The Mantis Shrimp

A Mantis Shrimp has sixteen colour receptors in its eye. Big whoop. How many have you got? Three. Congratulations. You’re bare basic.

Those extra receptors make it the most advanced eye in the animal kingdom that allows the Mantis Shrimp to see colours that you can’t even comprehend. It’s also likely that they can see whole sections of the electromagnetic spectrum that are invisible to chumps like us. They can probably see UV rays and infrared. Researchers think the shrimps probably use their mad eyes for pulling birds but there is evidence to suggest other potential functions, like enhanced vision in murky waters.

As amazing as the Mantis Shrimp’s eye is, it’s not what they’re usually known for. They’re better known for having one of the hardest punches in the animal kingdom. The force that the shrimps punch gives out is about the same as being hit by a small bullet. It can reach 0-60mph in 0.002 seconds. It would definitely beat your score on that machine in the kebab shop. They’re often called, ‘thumb splitter’ because they’ve been known to cut a human thumb down to the bone. It’s rare to find them in captivity because they can quite easily smash through the glass of their aquarium, leap out of the water and Die Hard their way to freedom.

The sheer force of the inital punch is only half the story. The massive power behind the shrimp’s punch produces a bubble. The claw cuts through the water at such speed that it creates a vacuum. Water vapour starts to build up around the edge of the bubble causing the pressure to increase. When it collapses, the force causes it to implode. This produces an extremely loud sound and temperatures similar to that on the surface of the sun.

The force created by the collapse of the bubble sends out a shockwave that is powerful enough to stun and sometimes even kill their prey. Some researchers have even heard them shout ‘Hadouken.’

The energy released as the bubble pops sometimes makes a small flash of light. This is known as sonoluminesence. The light flash only lasts a few 100 picoseconds which is the same as a billionth of a second so, you can only see it on an expensive high-speed camera that you’ll never be able to afford.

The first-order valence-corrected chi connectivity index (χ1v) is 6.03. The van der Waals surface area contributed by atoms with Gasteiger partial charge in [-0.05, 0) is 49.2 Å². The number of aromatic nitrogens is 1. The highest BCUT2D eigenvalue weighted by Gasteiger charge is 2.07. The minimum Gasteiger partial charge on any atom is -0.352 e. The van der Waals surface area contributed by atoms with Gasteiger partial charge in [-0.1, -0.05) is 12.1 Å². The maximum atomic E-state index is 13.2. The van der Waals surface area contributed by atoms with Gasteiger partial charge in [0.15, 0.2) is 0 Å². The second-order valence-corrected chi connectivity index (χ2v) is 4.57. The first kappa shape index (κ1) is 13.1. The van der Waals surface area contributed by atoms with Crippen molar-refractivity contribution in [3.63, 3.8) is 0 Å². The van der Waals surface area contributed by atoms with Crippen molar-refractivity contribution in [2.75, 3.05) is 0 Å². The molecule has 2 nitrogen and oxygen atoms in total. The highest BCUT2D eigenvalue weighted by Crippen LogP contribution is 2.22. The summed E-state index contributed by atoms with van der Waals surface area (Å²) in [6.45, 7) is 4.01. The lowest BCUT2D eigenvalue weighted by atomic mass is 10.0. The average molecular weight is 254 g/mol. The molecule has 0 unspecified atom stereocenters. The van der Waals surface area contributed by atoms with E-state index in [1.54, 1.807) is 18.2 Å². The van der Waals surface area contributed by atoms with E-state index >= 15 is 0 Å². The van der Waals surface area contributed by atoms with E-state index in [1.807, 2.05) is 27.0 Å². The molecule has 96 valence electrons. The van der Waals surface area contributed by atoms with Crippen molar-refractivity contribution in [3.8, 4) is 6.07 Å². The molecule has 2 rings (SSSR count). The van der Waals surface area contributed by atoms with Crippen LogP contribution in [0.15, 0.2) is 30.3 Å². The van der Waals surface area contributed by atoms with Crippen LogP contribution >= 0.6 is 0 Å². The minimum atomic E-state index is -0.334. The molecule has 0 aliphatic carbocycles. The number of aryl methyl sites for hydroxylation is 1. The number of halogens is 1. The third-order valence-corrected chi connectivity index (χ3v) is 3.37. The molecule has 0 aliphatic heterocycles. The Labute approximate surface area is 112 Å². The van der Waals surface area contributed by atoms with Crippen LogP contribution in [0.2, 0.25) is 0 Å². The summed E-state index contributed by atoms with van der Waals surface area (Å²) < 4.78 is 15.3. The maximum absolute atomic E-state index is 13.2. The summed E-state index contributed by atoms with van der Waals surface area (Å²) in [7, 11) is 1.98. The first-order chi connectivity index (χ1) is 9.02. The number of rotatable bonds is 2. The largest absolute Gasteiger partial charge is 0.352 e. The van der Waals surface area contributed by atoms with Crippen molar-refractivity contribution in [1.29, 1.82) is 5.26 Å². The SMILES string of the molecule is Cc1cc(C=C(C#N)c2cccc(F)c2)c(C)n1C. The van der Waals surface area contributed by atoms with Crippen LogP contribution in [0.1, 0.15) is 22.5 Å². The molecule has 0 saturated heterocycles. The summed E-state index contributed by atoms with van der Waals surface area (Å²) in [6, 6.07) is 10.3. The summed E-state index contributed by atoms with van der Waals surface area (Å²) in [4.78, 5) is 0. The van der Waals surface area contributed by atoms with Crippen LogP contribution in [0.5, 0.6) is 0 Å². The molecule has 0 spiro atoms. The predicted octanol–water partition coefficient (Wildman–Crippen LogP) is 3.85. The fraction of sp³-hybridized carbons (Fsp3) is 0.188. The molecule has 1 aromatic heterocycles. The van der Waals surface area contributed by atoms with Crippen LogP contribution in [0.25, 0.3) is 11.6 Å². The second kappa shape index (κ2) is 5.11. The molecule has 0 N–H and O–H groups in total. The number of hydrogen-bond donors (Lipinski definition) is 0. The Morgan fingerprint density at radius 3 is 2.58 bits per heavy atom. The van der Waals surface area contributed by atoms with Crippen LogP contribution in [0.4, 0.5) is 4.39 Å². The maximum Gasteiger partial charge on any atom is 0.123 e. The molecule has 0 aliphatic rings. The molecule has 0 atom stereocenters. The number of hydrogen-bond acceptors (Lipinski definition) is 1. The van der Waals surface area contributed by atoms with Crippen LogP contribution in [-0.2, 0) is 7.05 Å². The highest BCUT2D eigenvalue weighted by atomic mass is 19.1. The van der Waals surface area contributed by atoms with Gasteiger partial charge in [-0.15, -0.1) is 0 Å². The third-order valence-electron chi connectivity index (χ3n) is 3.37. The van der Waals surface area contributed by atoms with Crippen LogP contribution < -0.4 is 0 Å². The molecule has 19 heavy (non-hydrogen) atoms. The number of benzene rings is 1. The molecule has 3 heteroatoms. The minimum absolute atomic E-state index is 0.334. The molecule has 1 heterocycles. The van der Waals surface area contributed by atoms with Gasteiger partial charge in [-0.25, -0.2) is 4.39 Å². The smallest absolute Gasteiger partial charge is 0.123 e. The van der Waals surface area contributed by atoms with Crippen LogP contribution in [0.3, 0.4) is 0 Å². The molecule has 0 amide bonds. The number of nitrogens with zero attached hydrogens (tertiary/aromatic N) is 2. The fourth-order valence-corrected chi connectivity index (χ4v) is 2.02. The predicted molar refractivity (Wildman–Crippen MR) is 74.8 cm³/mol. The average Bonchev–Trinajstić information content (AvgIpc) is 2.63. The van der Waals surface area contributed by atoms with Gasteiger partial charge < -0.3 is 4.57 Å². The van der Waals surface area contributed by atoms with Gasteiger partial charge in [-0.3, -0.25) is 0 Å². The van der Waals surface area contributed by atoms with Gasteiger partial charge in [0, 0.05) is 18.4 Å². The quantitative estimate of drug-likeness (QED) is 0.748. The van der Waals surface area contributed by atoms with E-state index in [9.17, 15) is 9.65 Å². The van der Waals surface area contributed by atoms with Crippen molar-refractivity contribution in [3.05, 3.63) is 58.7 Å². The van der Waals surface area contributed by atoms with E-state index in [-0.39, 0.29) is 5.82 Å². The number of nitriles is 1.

On top of all that good shit, they look awesome. They’re like a giant, multi-coloured alien looking prawn with boxing gloves on. I would show you but this magazine is too cheap to print colour. So I just drew one instead.

mantis shrimp picture.jpg

By Charlotte Eling

BJL Poems- Methodology

Within the seven floors of the Brynmor Jones Library, there are over a million books.

A Sonnet has fourteen lines. 7 floors of the library multiplied by two gives fourteen.

Divide each floor into two halves. Take three dice and roll them.

Counting from the shelf closest to the elevator, the first dice will take you to a series of shelves. The second dice will take you to a section. The last dice will pick the correct shelf.

Roll the dice again.

Multiply two of the dice together and (add or subtract) the third. Count your answer in books along the shelf.

Roll the dice again.

Multiply two of the dice together and (add or subtract) the third. Count your answer in pages of the book.

Roll two of the dice.

(Multiply or Add or Subtract) the two dice together. Count your answer in lines of the book.

Write your line down.

Repeat for all seven floors of the library.

Where books are not available, improvise.

Once fourteen lines have been collected, compile them from the seventh floor to the ground.

Clip the lines to be ten syllables. (If brave enough, rearrange to Iambic Pentameter)

Then experiment.

Use lines as whole or restricted to vocabulary within.

No form of Poem is exempt.

As each line you have collected has a numerical equivalent (1-7 or 1-14) Mathematical structures are possible.

Find text in the Library (Gallery cards, conversations etc.) and force your found lexicon into them.

Find other peoples works and force your lexicon into them.

You have successfully used the Brynmor Jones Library to write poetry.

(This is not exclusive to BJL. Send your versions of poetry using this method to:


By Peter Calder.